Covid-19 has brought about many challenges, few managers would disagree. It is extremely difficult for credit managers to plan ahead due to uncertainties about when the pandemic might end and if business activity will bounce back quickly or not.
What is the consensus from Credit managers?
The Menzies Creditor Services team recently hosted a virtual roundtable in partnership with the Chartered Institute of Credit Management (CICM) for some of its members – and the general consensus from these credit managers was very clear. There is no known outcome for this situation so we need to share our experiences and learn from each other. With most back in the office for at least one or two days a week, the mood from the delegates was relatively upbeat. However, just a day later, the government reinstated the guidance about working from home where possible, which is something that is understandably beginning to grate on a few people.
It has become much harder for credit management professionals to resolve issues as they arise due to being physically removed from the business and its customers. Every delegate agreed that staying close to customers and understanding the pressures their businesses are facing can help to keep credit lines open. Through increased communication and sharing of information, risks have been better managed, especially for businesses operating in overseas jurisdictions with different time zones.
Support measures have been a welcome relief for many
The Chancellor’s decision to extend government support measures for businesses as the pandemic continues and lockdowns continue to impact businesses will certainly alleviate some of the pressure. Easing pressure on cash flows by the decision to extend existing loan schemes from six to 10 years and allowing businesses more time and flexibility to repay will assist as well.
Simon Underwood, business recovery partner at accountancy firm, Menzies LLP acknowledged
“The key to survival from a cash-flow perspective is to focus on meaningful revenues”. In addition, he stated “Some businesses have been able to pivot to make the most of online channels in response to shifts in consumer demand, and this approach should continue,”.
Some businesses are finding this easier than others, particularly those with e-commerce platforms and businesses in the logistics sector. Keeping funds flowing into the business is critical, particularly if revenues have dipped. Customer insolvencies are a distinct possibility, however credit managers know that a softer approach is needed rather than heavy handed debt collection remedies .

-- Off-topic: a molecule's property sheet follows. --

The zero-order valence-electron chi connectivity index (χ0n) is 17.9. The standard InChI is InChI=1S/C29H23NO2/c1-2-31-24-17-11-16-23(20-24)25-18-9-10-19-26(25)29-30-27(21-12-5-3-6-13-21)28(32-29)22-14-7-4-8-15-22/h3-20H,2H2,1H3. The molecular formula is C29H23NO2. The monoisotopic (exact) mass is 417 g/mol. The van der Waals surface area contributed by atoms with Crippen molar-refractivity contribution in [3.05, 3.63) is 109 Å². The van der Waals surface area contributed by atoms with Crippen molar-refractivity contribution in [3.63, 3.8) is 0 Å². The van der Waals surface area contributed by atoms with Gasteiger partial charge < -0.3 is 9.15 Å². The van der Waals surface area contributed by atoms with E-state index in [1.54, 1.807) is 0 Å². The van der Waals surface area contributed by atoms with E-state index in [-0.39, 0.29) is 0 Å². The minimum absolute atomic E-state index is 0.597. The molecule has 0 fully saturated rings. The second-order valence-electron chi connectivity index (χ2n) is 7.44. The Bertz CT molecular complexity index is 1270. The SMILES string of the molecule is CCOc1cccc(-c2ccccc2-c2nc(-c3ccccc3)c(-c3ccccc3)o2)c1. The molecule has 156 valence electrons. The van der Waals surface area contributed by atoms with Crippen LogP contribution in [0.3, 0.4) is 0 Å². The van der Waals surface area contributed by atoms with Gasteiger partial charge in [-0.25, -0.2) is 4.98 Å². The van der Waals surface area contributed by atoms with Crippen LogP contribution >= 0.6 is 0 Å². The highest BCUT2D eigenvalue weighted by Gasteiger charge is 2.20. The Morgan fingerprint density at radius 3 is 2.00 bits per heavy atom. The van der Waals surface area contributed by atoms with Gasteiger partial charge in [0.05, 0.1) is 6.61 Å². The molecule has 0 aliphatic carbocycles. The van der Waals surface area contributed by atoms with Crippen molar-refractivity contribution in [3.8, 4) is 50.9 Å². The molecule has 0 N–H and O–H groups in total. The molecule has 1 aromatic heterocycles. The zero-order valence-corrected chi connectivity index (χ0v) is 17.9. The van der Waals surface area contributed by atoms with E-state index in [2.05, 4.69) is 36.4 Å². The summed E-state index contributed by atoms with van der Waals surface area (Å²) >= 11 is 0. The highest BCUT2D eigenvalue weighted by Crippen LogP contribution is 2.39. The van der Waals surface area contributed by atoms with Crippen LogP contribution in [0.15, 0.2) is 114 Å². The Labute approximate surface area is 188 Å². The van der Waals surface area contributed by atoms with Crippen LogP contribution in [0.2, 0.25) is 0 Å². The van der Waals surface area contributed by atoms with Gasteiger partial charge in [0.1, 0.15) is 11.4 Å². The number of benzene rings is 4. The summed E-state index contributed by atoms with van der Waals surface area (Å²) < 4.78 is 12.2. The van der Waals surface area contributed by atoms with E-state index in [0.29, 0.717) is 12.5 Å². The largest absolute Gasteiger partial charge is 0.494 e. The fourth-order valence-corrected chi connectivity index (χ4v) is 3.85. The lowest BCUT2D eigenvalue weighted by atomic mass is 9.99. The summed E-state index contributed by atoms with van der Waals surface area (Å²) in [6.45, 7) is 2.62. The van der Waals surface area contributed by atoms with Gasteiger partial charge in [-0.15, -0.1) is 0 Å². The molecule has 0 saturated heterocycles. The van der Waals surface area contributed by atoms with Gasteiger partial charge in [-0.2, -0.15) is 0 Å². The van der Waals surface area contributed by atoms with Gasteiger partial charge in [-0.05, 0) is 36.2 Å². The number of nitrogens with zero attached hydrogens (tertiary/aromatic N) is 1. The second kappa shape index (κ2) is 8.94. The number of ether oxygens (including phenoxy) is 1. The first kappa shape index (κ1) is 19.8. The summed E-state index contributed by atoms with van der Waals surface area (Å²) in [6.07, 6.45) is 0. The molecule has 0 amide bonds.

At the beginning of Covid-19, most credit managers reviewed their customer base closely to consider how each customer might be affected. As the pandemic has continued, a customer’s cash position has been kept under continuous review in order to understand whether it is just comprised of support funding or meaningful revenues. Two way communication between client and credit manager is important to ensure that the customer is not pushed to the point of insolvency unnecessarily, as creditors will not just lose some of the money they are owed, but future revenues too.
There is no easy way to say it:
It is clear that some tough conversations will need to take place in the coming months, with ‘force majeure’ clauses being invoked in many commercial contracts and cash-flow pressures set to worsen as support schemes are removed. Sue Chapple Chief Executive of the CICM proposed that the extent of the ‘ripple effect’ of coronavirus-related issues is likely to have a long tail for the credit management industry. She also said “There are challenging times ahead. The situation remains uncertain and really knowing your customer has never been more important. There is no accurate data available confirming what the post-pandemic future will look like across industry sectors, so credit managers definitely have their work cut out”.
Communication is critical in these trying times
Credit managers present at the roundtable agreed that staying close to customers will be critical moving forward. Customers are encouraged to be as open and honest as possible if, for example, they need to request a change in payment terms. Sharing information including profit and loss accounts and other key management data with trade insurers can help diffuse some of the financial pressure. In some cases, credit managers have chosen to change broker and switch insurers in order to provide the right cover for the business and its trading customers, as relationships have become strained.
Rather worryingly, some businesses are continuing to struggle to provide a product or service that consumers no longer want or are unable to use for now. In those instances, staying cash flow positive has become almost impossible, even with the best of planning. With the prospect of a spike in corporate insolvencies just around the corner, credit managers shouldn’t be afraid to reach out to insolvency practitioners for advice and assistance.
About Menzies Creditor Services
We can advise on the best way for you to protect your position when one of your debtors enters, or is approaching, insolvency proceedings. Utilising our extensive experience, we work in collaboration with you, drawing upon our industry and insolvency sector knowledge, to improve your financial outcome.
Our services to creditors include assisting with retention of title claims, providing representation at creditor meetings, forensic investigations, raising finance, financial restructuring and removing the administrative burden – this includes completing and lodging claim forms, monitoring dividend prospects and analysing all Insolvency Reports and correspondence.
To discuss how we can support you, please get in touch with Bethan Evans, Head of Menzies Creditor Services.